In 2019, we look forward to a vibrant year in which we launch our 2020-2024 strategic plan and renew our commitment and focus to having evidence transform lives in Africa.

We thank you for continued support and collaboration.

Improving governance in Africa: It’s the media’s role to oversight Parliament

Many experts agree that poor governance remains a major issue undermining development efforts in sub-Saharan Africa. In any country, parliament is a central institution for enabling good governance given its functions of oversight over the Executive, budget appropriation and tracking, law-making, and representation. To play these functions effectively, parliament needs other actors, key among them is the media.

In its own right, the media is the public’s watchdog, providing information to the public of how the government (including the Executive, Parliament, and Judiciary) are delivering their duties to the public and expending public resources. Parliament needs the media to inform the public on how it is conducting its functions. It also needs the media to facilitate public participation in parliament’s functions. Of the three arms of government, Parliament is the one that is directly elected by the people to represent their interests in law-making, budgeting, and oversight. As such, it has an important role of facilitating public participation in public policy decision-making, including appropriation of resources and tracking public expenditure.

AFIDEP is supporting the Parliament of Malawi to address the issues that undermine its performance (read more about the Malawi Parliament Enhancement project). This work is funded by Norway’s Ministry of Foreign Affairs through the Royal Norwegian Embassy in Malawi.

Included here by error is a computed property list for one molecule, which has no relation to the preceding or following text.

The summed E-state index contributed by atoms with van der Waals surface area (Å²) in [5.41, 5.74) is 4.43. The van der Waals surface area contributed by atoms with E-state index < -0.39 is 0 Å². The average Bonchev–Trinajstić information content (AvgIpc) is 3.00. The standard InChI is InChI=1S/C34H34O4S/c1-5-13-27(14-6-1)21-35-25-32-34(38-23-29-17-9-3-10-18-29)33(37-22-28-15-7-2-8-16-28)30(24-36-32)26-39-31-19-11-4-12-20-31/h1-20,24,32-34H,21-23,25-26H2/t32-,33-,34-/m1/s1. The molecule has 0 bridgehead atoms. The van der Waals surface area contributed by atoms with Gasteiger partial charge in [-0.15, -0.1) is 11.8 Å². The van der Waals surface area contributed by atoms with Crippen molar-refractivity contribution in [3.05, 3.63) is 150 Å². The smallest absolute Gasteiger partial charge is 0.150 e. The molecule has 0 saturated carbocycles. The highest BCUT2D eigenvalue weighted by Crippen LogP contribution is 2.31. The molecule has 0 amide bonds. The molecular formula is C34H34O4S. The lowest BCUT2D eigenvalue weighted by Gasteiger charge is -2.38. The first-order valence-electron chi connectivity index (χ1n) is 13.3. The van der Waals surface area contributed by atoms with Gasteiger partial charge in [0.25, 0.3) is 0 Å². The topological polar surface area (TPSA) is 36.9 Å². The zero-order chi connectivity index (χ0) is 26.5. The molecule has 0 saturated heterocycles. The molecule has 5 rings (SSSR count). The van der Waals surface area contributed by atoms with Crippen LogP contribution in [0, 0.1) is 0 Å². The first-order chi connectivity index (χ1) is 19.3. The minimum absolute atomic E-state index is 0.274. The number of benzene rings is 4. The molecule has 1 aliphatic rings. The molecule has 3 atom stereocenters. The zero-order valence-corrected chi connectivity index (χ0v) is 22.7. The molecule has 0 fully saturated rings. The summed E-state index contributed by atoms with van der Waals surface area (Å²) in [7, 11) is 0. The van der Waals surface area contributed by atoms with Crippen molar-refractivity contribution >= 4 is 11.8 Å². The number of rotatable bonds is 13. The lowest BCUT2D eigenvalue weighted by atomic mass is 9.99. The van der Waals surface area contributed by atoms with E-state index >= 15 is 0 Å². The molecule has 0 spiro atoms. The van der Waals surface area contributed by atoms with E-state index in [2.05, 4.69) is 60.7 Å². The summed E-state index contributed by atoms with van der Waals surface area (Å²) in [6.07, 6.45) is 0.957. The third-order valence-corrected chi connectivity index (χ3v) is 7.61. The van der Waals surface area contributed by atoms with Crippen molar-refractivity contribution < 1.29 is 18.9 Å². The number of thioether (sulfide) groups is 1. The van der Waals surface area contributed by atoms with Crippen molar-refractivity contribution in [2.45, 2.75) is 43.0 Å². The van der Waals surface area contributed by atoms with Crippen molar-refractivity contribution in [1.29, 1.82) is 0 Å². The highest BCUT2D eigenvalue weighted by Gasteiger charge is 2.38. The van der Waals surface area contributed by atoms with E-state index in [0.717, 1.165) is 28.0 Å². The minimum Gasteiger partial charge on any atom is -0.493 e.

As part of this work, we are working with parliament and media in Malawi to improve the quality of media coverage of parliamentary affairs. Specifically, this work is focused on improving the relations between parliament and the media to enable sustained exchange and sharing of information, and to develop capacity of parliamentary reporters to ensure improved understanding of Parliament, its language, procedures and traditions, and its central role in tackling poverty by enabling good governance.

Parliamentary journalists eager to develop in-depth knowledge on parliament and its work

We have been interacting with 25 journalists from different media houses in Malawi who cover parliament through capacity development workshops since March 2019. The initial workshop focused on building journalists’ knowledge in the language of parliament, the Standing Orders that guide parliament procedures, the bill processing stages, and the central role of parliament in enabling democratic governance.

While generally, the journalists had an average understanding of the parliament and its procedures and traditions, many have found the sessions deeply enriching their understanding of parliament. “The discussions on the Standing Orders from the first workshop made me decide to read the Standing Orders in order to have a deeper understanding. And this is helping me do better stories now. For instance, I just did a story on the nomination of the leader of opposition in the new parliament, and I was able to do this story and provide context because of my improved understanding of the Standing Orders,” said one of the journalists involved in these workshops.